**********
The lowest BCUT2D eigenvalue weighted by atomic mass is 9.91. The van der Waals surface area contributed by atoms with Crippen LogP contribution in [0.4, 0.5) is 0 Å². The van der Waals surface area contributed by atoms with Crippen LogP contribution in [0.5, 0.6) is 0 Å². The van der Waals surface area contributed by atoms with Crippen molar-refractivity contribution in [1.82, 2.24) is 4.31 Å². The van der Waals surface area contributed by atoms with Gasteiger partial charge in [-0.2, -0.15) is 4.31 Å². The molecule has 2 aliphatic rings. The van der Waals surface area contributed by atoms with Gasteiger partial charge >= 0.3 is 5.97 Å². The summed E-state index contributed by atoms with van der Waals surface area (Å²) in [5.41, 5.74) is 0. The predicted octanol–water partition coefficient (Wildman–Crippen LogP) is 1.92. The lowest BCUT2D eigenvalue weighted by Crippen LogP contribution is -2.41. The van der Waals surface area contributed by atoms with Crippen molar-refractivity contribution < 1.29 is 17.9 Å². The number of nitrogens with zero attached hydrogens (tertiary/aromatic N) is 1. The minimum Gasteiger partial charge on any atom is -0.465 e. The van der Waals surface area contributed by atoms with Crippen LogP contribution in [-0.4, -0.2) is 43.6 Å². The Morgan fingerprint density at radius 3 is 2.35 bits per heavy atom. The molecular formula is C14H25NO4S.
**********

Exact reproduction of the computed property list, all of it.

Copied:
The lowest BCUT2D eigenvalue weighted by atomic mass is 9.91. The van der Waals surface area contributed by atoms with Crippen LogP contribution in [0.4, 0.5) is 0 Å². The van der Waals surface area contributed by atoms with Crippen LogP contribution in [0.5, 0.6) is 0 Å². The van der Waals surface area contributed by atoms with Crippen molar-refractivity contribution in [1.82, 2.24) is 4.31 Å². The van der Waals surface area contributed by atoms with Gasteiger partial charge in [-0.2, -0.15) is 4.31 Å². The molecule has 2 aliphatic rings. The van der Waals surface area contributed by atoms with Gasteiger partial charge >= 0.3 is 5.97 Å². The summed E-state index contributed by atoms with van der Waals surface area (Å²) in [5.41, 5.74) is 0. The predicted octanol–water partition coefficient (Wildman–Crippen LogP) is 1.92. The lowest BCUT2D eigenvalue weighted by Crippen LogP contribution is -2.41. The van der Waals surface area contributed by atoms with Crippen molar-refractivity contribution < 1.29 is 17.9 Å². The number of nitrogens with zero attached hydrogens (tertiary/aromatic N) is 1. The minimum Gasteiger partial charge on any atom is -0.465 e. The van der Waals surface area contributed by atoms with Crippen LogP contribution in [-0.4, -0.2) is 43.6 Å². The Morgan fingerprint density at radius 3 is 2.35 bits per heavy atom. The molecular formula is C14H25NO4S.